A cornerstone of several common therapies for human diseases is the use of a vein as a conduit to increase blood flow such as the arteriovenous fistula (AVF), the preferred access for hemodialysis. However, the poor maturation and patency of AVF, especially in women and requiring additional re-do procedures and surgery, reflects our imperfect understanding of the biology of venous remodeling that leads to successful venous adaptation to the arterial environment. This knowledge gap creates an unmet need for novel approaches to enhance venous remodeling and thereby to increase successful clinical use of venous conduits. Successful venous remodeling requires deposition of extracellular matrix (ECM), enabling mechanical strength to resist hemodialysis procedures that puncture the AVF wall with large bore needles 3 times a week. Transforming growth factor (TGF)-?1 regulates numerous cellular functions, including ECM deposition and remodeling. We present exciting new data that: 1) our innovative mouse model of AVF faithfully recapitulates human AVF maturation including an ~1/3 failure rate; 2) female mice with AVF have diminished magnitudes of shear stress compared to male mice; 3) we can manipulate TGF-?1 function in vivo and TGF-?1 is required for successful early AVF remodeling; 4) in failed mouse AVF there is increased ECM, late TGF-?1 expression and smad2/tak1 phosphorylation; 5) there is increased smad2/tak1 phosphorylation in human AVF surgically removed for failure; 6) we developed an innovative nanoparticle tool to manipulate TGF-?1 signaling in vivo. Our data suggest that surgical creation of a fistula stimulates early TGF-?1 activation via smad2/3 and/or tak1 phosphorylation that is critical for successful early venous adaptation and AVF maturation. We hypothesize that exuberant late TGF-?1 activity results in excessive ECM deposition and neointimal hyperplasia causing AVF failure. Reducing late TGF-?1 activity should reduce ECM deposition and neointimal hyperplasia, thereby improving AVF patency. We will use our innovative in vivo model, as well as a novel bioreactor and molecular tools, to test our hypothesis with the following specific aims:
Aim I : Determine whether there are sex differences in TGF-? signaling in vitro and AVF remodeling in vivo.
Aim II : Determine optimal delivery to reduce late TGF-?1 signaling thereby enhancing venous adaptation and improving AVF patency.
Aim III : Determine whether smad2 or tak1 function is a mechanism of TGF?1-mediated AVF remodeling. This work will have lasting impact by establishing whether excessive TGF-? activity leads to AVF failure, and whether reducing late TGF-? activity is a valuable strategy for clinical translation to enhance AVF patency. We will also determine whether the reduced AVF maturation in women is due to insufficient venous remodeling or increased neointimal hyperplasia. We use an innovative strategy and novel tools to manipulate TGF-? signaling to alter vessel wall composition and strength and thereby improve AVF patency.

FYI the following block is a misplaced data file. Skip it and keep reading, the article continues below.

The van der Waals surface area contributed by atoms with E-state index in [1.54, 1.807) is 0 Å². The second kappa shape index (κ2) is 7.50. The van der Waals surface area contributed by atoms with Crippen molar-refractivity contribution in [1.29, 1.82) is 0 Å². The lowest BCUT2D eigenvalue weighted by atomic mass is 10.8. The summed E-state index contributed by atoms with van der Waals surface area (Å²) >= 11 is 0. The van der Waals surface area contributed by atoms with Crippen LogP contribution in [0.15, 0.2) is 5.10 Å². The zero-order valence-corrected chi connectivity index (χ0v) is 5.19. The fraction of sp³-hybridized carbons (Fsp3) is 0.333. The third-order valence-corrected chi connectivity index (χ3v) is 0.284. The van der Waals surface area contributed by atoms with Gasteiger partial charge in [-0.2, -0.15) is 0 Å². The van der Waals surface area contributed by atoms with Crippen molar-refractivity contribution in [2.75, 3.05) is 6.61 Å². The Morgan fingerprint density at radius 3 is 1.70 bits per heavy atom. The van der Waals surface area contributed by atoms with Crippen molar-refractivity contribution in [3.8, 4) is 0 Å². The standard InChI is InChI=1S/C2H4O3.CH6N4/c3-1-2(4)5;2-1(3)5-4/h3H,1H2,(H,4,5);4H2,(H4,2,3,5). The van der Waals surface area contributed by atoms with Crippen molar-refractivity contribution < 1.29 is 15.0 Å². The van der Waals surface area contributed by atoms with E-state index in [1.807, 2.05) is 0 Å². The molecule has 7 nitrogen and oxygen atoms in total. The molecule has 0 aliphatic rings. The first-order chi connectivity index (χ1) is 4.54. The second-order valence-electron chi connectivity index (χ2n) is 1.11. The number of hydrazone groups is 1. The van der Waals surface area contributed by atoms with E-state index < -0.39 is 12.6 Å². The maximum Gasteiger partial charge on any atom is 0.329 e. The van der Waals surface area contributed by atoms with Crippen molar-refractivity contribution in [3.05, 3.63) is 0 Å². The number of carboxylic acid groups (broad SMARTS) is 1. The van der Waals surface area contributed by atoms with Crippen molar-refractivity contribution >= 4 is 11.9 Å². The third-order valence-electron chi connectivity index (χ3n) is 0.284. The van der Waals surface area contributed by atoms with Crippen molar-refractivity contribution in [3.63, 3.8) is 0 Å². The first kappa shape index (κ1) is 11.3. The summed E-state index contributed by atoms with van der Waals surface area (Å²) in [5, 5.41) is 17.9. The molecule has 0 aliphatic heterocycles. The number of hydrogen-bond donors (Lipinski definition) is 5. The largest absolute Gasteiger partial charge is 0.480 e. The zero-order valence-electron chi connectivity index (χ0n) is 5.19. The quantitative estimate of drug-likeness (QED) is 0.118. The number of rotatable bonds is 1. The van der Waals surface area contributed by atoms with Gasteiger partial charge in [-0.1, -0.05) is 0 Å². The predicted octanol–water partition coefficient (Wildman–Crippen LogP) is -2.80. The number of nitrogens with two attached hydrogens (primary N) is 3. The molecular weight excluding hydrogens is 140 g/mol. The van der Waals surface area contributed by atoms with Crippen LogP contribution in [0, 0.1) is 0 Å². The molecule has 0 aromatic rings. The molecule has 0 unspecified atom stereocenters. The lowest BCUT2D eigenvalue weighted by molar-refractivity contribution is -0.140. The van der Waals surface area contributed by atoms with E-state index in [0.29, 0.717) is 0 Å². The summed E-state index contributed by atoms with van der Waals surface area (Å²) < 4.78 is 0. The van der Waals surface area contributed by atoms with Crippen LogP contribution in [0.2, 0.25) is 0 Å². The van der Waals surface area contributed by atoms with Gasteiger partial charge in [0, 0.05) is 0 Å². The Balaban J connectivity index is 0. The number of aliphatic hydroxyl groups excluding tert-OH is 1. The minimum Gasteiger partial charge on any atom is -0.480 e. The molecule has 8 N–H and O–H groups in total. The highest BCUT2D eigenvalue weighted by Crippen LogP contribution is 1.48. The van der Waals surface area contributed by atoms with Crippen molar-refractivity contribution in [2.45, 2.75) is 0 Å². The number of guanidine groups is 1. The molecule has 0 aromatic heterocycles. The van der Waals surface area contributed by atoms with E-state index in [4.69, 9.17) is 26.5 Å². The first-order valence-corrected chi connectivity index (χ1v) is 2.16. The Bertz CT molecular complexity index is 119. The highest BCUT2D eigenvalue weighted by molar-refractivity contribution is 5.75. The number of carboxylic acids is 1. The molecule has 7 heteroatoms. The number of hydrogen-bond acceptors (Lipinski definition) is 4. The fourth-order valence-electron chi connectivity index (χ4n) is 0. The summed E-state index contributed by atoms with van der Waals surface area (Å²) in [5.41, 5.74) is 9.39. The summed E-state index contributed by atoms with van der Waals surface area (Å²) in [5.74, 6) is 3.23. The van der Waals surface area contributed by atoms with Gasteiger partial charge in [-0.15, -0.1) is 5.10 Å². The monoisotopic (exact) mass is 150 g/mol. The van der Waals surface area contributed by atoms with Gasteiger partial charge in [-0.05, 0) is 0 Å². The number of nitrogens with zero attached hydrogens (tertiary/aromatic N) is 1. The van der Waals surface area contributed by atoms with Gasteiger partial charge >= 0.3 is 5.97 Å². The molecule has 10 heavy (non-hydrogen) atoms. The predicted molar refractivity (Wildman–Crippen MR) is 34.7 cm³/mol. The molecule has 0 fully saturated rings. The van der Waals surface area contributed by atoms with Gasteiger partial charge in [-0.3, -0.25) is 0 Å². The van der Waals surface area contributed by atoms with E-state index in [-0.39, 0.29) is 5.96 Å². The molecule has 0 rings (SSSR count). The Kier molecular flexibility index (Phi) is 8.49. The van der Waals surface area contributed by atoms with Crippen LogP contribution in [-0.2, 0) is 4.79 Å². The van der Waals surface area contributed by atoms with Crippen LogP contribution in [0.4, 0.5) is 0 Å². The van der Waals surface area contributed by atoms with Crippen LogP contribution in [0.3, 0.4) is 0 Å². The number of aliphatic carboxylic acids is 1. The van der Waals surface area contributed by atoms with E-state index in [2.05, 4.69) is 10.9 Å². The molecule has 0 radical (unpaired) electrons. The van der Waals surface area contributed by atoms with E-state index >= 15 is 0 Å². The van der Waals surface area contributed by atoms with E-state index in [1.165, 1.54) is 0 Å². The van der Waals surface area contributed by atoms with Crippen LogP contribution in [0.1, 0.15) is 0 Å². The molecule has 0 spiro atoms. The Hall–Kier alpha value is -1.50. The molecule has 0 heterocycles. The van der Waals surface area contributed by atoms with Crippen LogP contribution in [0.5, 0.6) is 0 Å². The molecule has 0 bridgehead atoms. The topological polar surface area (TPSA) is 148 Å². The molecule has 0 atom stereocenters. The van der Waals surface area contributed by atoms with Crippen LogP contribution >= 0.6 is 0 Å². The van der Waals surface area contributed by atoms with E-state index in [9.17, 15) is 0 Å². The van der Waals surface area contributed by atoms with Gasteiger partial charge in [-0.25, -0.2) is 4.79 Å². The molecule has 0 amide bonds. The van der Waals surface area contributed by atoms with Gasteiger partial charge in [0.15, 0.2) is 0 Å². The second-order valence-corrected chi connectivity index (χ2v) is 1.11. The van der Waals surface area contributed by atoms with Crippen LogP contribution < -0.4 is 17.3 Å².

Public Health Relevance

A cornerstone of several common therapies for human diseases is the use of a vein as a conduit to increase blood flow such as the arteriovenous fistula, the preferred access for hemodialysis. However, fistulae have extremely high rates of both early and late failure, and these poor clinical results lead to patient suffering and extensive expenditure of precious healthcare dollars and other resources for additional re-do procedures and surgery. The work to be accomplished within this proposal addresses the knowledge gap in the biology of venous remodeling that has created a serious unmet need for novel approaches to enhance venous adaptation to the fistula environment and enable successful long-term use of venous conduits in both women and men.

National Institute of Health (NIH)
National Heart, Lung, and Blood Institute (NHLBI)
Research Project (R01)
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Bioengineering, Technology and Surgical Sciences Study Section (BTSS)
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Lee, Albert
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Yale University
Schools of Medicine
New Haven
United States
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